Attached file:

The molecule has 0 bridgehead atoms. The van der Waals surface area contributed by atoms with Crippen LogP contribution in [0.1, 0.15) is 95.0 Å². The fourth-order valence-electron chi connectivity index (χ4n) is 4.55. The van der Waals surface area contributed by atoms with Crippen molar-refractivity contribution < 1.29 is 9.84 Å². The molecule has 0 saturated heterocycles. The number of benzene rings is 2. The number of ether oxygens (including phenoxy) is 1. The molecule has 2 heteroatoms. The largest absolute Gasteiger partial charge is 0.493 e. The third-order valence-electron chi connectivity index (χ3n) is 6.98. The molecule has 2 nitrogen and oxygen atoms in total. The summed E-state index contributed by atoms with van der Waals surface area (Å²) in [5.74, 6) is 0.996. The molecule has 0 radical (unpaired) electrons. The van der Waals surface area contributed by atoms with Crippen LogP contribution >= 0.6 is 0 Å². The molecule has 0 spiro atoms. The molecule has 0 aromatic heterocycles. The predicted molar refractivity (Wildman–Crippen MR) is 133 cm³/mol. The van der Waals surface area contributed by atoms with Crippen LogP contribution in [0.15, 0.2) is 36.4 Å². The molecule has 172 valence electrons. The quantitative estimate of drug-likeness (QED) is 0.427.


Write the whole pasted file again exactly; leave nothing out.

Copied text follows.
The molecule has 0 bridgehead atoms. The van der Waals surface area contributed by atoms with Crippen LogP contribution in [0.1, 0.15) is 95.0 Å². The fourth-order valence-electron chi connectivity index (χ4n) is 4.55. The van der Waals surface area contributed by atoms with Crippen molar-refractivity contribution < 1.29 is 9.84 Å². The molecule has 0 saturated heterocycles. The number of benzene rings is 2. The number of ether oxygens (including phenoxy) is 1. The molecule has 2 heteroatoms. The largest absolute Gasteiger partial charge is 0.493 e. The third-order valence-electron chi connectivity index (χ3n) is 6.98. The molecule has 2 nitrogen and oxygen atoms in total. The summed E-state index contributed by atoms with van der Waals surface area (Å²) in [5.74, 6) is 0.996. The molecule has 0 radical (unpaired) electrons. The van der Waals surface area contributed by atoms with Crippen LogP contribution >= 0.6 is 0 Å². The molecule has 0 spiro atoms. The molecule has 0 aromatic heterocycles. The predicted molar refractivity (Wildman–Crippen MR) is 133 cm³/mol. The van der Waals surface area contributed by atoms with Crippen LogP contribution in [0.15, 0.2) is 36.4 Å². The molecule has 172 valence electrons. The quantitative estimate of drug-likeness (QED) is 0.427.